Joegoodfriend uses false logic. If something is widely regarded as a hoax and is backed up by "reliable sources", then those that disagree are often discounted as unreliable. Personally, I am of the belief that extraordinary claims require extraordinary evidence. But, I would agree that the article is biased to the hoax POV. As in all things where government secrecy is involved, it is often difficult to dig up incontrovertible proof, that cannot be silenced by a government bent on protecting it. — Preceding unsigned comment added by 98.16.222.189 (talk) 06:49, 9 October 2012 (UTC)

The story is a hoax, as referenced. If you have reliable sources that say otherwise please add them in. 199.46.198.230 (talk) 17:20, 25 August 2014 (UTC)

Possible source of the story[edit]

Possible source of the story- The ship was demagnetized at a U.S. Navy deguassing station in the Chesapeake Bay near Cape Charles Va. The purpose was to make it "invisible" to enemy mines designed to be triggered magnetically. It involved docking over a series of suspended heavy copper cables which, when electrified, induced a magnetic field in the ships hull. This field was then cancelled by simply reversing polarity. This little understood process later became the source of rumors that the boat had been made "invisible"! The Cape Charles facility was later demolished and today lies under water in the Chesapeake Bay. Local fisherman occasionally retrieve thick coils of pure copper cable from the site, although it was officially declared "off limits" by the United States Navy long ago. — Preceding unsigned comment added by V.A. Hirshorn (talkcontribs) 17:24, 24 May 2012 (UTC)

Fascinating - what we need are sources (see WP:RS) suggesting this as an explanation. Thanks. Dougweller (talk) 18:02, 24 May 2012 (UTC)
There is a discussion of the USS Engstrom's degaussing and that being a possible source, are you sure the Eldridge was also degaussed? Dougweller (talk) 18:05, 24 May 2012 (UTC)
Such degaussing wouldn't have caused the physical effects claimed by supposed eyewitnesses to the event. In fact, if an alternating current is being used, a person aboard a steel-hulled ship while it is being degaussed might hear a hum and feel a vibration at the same frequency, but suffer no ill effects whatsoever — certainly not the "electronic fog" and teleportation described in the story. — QuicksilverT @ 20:50, 23 August 2012 (UTC)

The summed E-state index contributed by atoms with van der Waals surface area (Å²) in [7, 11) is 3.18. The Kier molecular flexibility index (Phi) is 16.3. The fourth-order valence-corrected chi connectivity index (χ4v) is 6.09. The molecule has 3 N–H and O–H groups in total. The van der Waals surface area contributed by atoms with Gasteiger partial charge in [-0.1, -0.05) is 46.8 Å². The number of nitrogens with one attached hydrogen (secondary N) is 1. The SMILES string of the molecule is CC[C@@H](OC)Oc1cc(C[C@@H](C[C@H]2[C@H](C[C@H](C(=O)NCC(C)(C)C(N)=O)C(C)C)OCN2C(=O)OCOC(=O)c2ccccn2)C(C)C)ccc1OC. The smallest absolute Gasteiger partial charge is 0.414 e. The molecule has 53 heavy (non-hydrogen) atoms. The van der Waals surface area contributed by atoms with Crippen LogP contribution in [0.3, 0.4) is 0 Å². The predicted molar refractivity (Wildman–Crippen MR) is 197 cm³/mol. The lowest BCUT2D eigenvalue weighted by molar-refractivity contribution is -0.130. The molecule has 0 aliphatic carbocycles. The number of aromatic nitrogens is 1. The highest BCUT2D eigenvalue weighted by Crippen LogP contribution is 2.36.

"Commonly-accepted physics"[edit]

The article uses the phrase to imply cloaking isn't possible. This is patently false. It might take "exhaustive" research to find references but the physics behind stealth technology has been demonstrated using visible light. The objects hidden weren't as large as the stealth fighter or stealth bomber. Nevertheless, "commonly-accepted" physicists tend to believe what they observe. If memory serves here, the article was published I read was in Spectrum Magazine sometimes after 2001 and before 2011. And, was quite small. (Maybe 1/6th to 1/8th of a page). 71.211.232.159 (talk) 06:21, 5 July 2013 (UTC)

I updated the text to state "that the alleged claims do not conform to known physical laws". This language is closer to the original source. If you have a source that states otherwise feel free to add it in. 199.46.198.230 (talk) 17:18, 25 August 2014 (UTC)

Counter Illuminance[edit]

I believe that the whole Philadelphia Project story is confabulated from real war time research that would have made ships sitting on the horizon relative to another ship very difficult to see. Please see the Wikipedia article http://en.wikipedia.org/wiki/Diffused_lighting_camouflage. This research was abandoned because high resolution radar was developed within a short period of time. — Preceding unsigned comment added by 76.125.19.179 (talk) 22:32, 31 October 2014 (UTC)